Enlightenment All the Way to Heaven: Emanuel Swedenborg in the Context of Eighteenth-Century Theology and Philosophy is an English translation of Friedemann Stengel's 2009 German habilitation (qualifying) thesis, which was published by Mohr Siebeck Tübingen in 2011, Aufklärung bis zum Himmel: Emanuel Swedenborg im Kontext der Theologie und Philosophie des 18. Jahrhunderts. In this volume, Stengel provides a survey of Swedenborg's philosophical influences, as well as an assessment of Swedenborg's own influence on the German theology of his time, thereby (...) giving the reader new insight into the nature of the Enlightenment. Exploring Swedenborg's many inspirations, from Plato to Aristotle, Augustine to Descartes, and Malebranche to Leibniz, just to name a few, Stengel shows the breadth of their impact on Swedenborg and the resultant sophistication of the Swedish prophet's ideas. Enlightenment All the Way to Heaven is the twenty-fourth installment in the Swedenborg Studies scholarly series. (shrink)
Advance directives (ADs) are assumed to reflect the patients’ preferences, even if these are not clearly expressed. Research into whether this assumption is correct has been lacking. This study explores to what extent ADs reflect the true wishes of the signatories.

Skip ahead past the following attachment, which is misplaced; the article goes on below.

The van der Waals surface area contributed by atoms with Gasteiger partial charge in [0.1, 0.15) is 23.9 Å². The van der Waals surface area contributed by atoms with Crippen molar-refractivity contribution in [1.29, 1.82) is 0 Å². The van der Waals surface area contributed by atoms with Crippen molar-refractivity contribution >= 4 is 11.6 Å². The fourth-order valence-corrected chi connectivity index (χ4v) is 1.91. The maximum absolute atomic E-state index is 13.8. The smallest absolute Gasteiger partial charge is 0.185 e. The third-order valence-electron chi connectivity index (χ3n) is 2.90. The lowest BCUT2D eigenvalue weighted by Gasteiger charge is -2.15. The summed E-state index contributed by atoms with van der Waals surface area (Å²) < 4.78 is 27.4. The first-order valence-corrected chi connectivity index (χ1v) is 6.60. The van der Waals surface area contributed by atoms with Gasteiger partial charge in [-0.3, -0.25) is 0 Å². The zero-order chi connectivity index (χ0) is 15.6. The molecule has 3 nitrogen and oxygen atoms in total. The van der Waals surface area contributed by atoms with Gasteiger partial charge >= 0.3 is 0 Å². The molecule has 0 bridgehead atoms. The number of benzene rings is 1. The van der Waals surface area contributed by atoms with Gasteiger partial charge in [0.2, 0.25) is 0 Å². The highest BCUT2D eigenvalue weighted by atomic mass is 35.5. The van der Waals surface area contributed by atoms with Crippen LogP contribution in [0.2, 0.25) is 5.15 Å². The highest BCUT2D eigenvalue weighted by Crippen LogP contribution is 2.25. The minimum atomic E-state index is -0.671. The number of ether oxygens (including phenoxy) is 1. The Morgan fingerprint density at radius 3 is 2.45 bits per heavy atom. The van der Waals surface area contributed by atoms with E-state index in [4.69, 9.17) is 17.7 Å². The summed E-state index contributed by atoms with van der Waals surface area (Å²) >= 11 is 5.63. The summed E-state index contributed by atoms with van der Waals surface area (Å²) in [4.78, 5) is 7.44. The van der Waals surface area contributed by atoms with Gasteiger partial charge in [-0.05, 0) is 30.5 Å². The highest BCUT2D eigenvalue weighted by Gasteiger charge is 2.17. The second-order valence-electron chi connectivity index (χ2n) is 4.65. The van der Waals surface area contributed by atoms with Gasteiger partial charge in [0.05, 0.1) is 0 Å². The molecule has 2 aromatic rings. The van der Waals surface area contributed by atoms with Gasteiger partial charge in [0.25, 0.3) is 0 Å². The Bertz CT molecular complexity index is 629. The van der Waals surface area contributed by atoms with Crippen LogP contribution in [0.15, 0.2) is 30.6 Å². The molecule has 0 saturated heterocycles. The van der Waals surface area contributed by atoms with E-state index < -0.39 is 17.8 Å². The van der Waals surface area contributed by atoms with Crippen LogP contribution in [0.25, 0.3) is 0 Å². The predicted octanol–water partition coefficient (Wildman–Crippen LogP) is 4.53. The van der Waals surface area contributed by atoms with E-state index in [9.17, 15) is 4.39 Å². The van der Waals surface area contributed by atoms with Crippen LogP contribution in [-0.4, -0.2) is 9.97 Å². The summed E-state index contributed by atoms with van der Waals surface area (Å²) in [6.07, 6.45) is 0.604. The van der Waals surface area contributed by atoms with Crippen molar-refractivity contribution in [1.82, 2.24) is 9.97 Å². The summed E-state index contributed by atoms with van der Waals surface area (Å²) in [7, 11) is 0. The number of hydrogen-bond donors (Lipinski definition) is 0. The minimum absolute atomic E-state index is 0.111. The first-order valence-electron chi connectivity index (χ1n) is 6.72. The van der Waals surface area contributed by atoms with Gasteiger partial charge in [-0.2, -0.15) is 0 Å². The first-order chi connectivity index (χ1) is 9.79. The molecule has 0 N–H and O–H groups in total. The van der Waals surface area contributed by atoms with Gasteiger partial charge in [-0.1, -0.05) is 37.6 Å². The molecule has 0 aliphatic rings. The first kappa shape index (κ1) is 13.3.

Das Buch behandelt das Thema Willensfreiheit und Vorsehung aus Sicht vier verschiedener Autoren. Zunächst werden die philosophischen, nicht vom Kriterium des Bewusstseins abhängigen Willenskonzeptionen des Kirchenvaters Augustinus sowie des Neuplatonikers Proklos erörtert. Mittels erkenntniskritischer Analysen zeigen beide eine Wirklichkeit des Geistigen auf, als deren höchster Urgrund Gott aufscheint. Weder Providenz noch Prädestination sind deterministisch aufzufassen - eine Theodizee erscheint möglich. Ein weiterer Hauptteil zu Apuleius' Goldenem Esel weist die literarische Relevanz des Themas für das Werkganze nach, speziell für eine Lösung (...) des sog. 'Bruchs' zwischen den ersten zehn Büchern und dem Isis-Buch. Abschließend wird dieselbe Thematik in John Miltons Paradise Lost untersucht. (shrink)
In his epic Paradise Lost, John Milton aims at a philosophically and theologically sound theodicy in order to “justify the ways of God to men”1. Milton’s approach has been criticised for creating an unsolvable tension between God’s foreknowledge and man’s free will and responsibility. The article wants to show that this criticism turns out to be unjustified if the philosophical basis behind the epic is thoroughly examined. Milton draws heavily on St. Augustine’s ontology: Every kind of being depends on its (...) intrinsic goodness insofar as it really is what it is by nature. God himself is the ultimate goodness: Therefore he is not subject to change, but transcends space and time. In his perfection, he cannot lack any kind of knowledge, but knows all things in an atemporal manner, without depriving men and women of their capability of free choice and action, for these are the distinct features that constitute the goodness of human nature. The crucial question of the article is why, according to Augustine and Milton, God’s foreknowledge should not at all be confused with fated determinism. (shrink)